REVIEW: Anomalisa [2015]

“Nah. That’s British Airways.” Leave it to Charlie Kaufman to write a play about human connection and have it be just three actors who don’t physically interact—two playing single characters and the third everyone else with no discernable attempt to differentiate his voice. Then leave it to Dino Stamatopoulos and Dan Harmon of “Community” and “Moral Orel” fame to think it would make a great stopmotion animated film co-directed by Duke Johnson wherein Tom Noonan‘s stable of characters could literally all have the same face. This is Anomalisa: an adaptation…

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Posterized Propaganda December 2011: Numbers and Faces

“Don’t Judge a Book by Its Cover” is a proverb whose simple existence proves the fact impressionable souls will do so without fail. This monthly column focuses on the film industry’s willingness to capitalize on this truth, releasing one-sheets to serve as not representations of what audiences are to expect, but as propaganda to fill seats. Oftentimes they fail miserably. December is here and the posters are many. With studio releases being pumped through NY and LA during the holidays for award consideration, the number of films coming out this…

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REVIEW: Drive Angry 3D [2011]

“Please … aim fer their tires” You have to respect a man who seems to love his work. Why else would Nicolas Cage, an actor so full of talent and skill at his craft—see Leaving Las Vegas and Adaptation.—continuously partake in endeavors that are for all intents and purposes unworthy of an audience? It has to be because he finds pleasure in greasing up whatever obscene hairdo he currently has and appropriating that redneck drawl he so loves. There is something to becoming caricatures and wreaking havoc onscreen, being evil…

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REVIEW: Bitch Slap [2009]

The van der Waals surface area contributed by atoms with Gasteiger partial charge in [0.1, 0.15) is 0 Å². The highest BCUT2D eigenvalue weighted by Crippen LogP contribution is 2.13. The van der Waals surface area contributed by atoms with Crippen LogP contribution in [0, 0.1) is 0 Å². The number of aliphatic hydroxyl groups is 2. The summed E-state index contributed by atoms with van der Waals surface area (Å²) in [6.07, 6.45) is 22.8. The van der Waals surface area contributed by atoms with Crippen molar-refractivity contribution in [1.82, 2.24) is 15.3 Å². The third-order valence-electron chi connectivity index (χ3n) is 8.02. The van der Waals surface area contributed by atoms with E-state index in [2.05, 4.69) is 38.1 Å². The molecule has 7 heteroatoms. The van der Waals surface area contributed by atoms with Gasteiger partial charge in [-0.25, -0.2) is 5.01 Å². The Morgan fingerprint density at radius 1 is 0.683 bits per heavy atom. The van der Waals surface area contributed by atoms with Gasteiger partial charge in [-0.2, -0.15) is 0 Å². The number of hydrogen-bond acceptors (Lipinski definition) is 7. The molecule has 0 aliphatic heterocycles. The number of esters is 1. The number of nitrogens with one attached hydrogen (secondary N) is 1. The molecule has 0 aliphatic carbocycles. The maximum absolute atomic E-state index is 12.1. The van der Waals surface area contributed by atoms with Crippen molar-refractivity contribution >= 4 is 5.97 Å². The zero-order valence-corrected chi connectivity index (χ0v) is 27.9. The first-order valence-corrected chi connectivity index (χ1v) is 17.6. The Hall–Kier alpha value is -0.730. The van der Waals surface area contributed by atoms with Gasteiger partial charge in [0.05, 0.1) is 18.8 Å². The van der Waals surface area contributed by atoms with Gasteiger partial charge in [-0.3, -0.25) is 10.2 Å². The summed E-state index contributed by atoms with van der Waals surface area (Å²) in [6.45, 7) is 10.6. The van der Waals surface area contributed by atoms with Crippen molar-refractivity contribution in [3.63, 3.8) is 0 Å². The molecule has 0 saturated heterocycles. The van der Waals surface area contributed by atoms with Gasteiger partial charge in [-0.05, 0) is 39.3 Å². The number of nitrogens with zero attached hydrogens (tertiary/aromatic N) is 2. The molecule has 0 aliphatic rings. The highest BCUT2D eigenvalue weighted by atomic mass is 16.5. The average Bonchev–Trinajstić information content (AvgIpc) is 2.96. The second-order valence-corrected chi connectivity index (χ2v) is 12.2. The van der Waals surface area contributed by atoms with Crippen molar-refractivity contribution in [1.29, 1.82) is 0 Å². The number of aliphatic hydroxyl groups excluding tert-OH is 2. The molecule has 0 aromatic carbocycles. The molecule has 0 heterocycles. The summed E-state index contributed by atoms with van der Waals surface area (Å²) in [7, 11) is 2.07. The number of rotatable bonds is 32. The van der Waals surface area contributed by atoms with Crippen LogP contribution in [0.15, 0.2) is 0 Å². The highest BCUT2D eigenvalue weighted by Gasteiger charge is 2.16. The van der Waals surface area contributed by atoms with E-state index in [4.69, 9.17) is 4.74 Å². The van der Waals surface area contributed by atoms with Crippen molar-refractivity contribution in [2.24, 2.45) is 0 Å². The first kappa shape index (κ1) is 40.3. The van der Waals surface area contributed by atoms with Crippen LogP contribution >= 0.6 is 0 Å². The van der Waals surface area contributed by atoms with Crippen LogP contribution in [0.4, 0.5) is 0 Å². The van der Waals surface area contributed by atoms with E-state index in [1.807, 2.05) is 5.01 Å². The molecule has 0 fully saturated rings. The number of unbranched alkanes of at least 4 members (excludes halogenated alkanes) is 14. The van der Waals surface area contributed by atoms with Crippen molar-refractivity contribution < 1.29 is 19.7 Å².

“Lusting after strapping Latvian gymnasts” What did I just watch? To say Bitch Slap is an oddity would be an understatement. Half soft-core porn without the nudity and half blood-soaked action orgy, Rick Jacobson’s film is a fourteen year old’s wet dream. Sitting through it is like watching a movie from the mind of Donald Kaufman, the fictional brother in Charlie Kaufman’s Adaptation, putting action and sex above any semblance of quality acting or coherent storytelling. I laughed throughout and do believe that reaction was intended despite it’s attempts at…

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REVIEW: 8 1/2 [1963]

“Because he doesn’t know how to love” With the soon to be released Nine on its way, I had to finally dust off my Criterion DVD of Federico Fellini’s 8 1/2 for a viewing (that musical is based on it). Besides all the praise lauded, I really had no idea what to expect. It only took about ten minutes or so to discover that we wouldn’t have Charlie Kaufman if it were not for this film, Fellini’s interpretation of his inner thoughts both creatively and personally road-blocked. Synecdoche, New York…

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Top 25 Films of 2002

(short and sweet and to the point; culled from watching 87 releases. constantly updated as i catch up to those i missed. click poster for review if applicable) #25: Spider directed by David Cronenberg #24: Scotland, P.A. directed by Billy Morrissette #23: Death to Smoochy directed by Danny DeVito #22: Catch Me If You Can directed by Steven Spielberg #21: The Good Thief directed by Neil Jordan #20: The Bourne Identity directed by Doug Liman #19: Narc directed by Joe Carnahan. #18: Equilibrium directed by Kurt Wimmer. #17: Confessions ofa…

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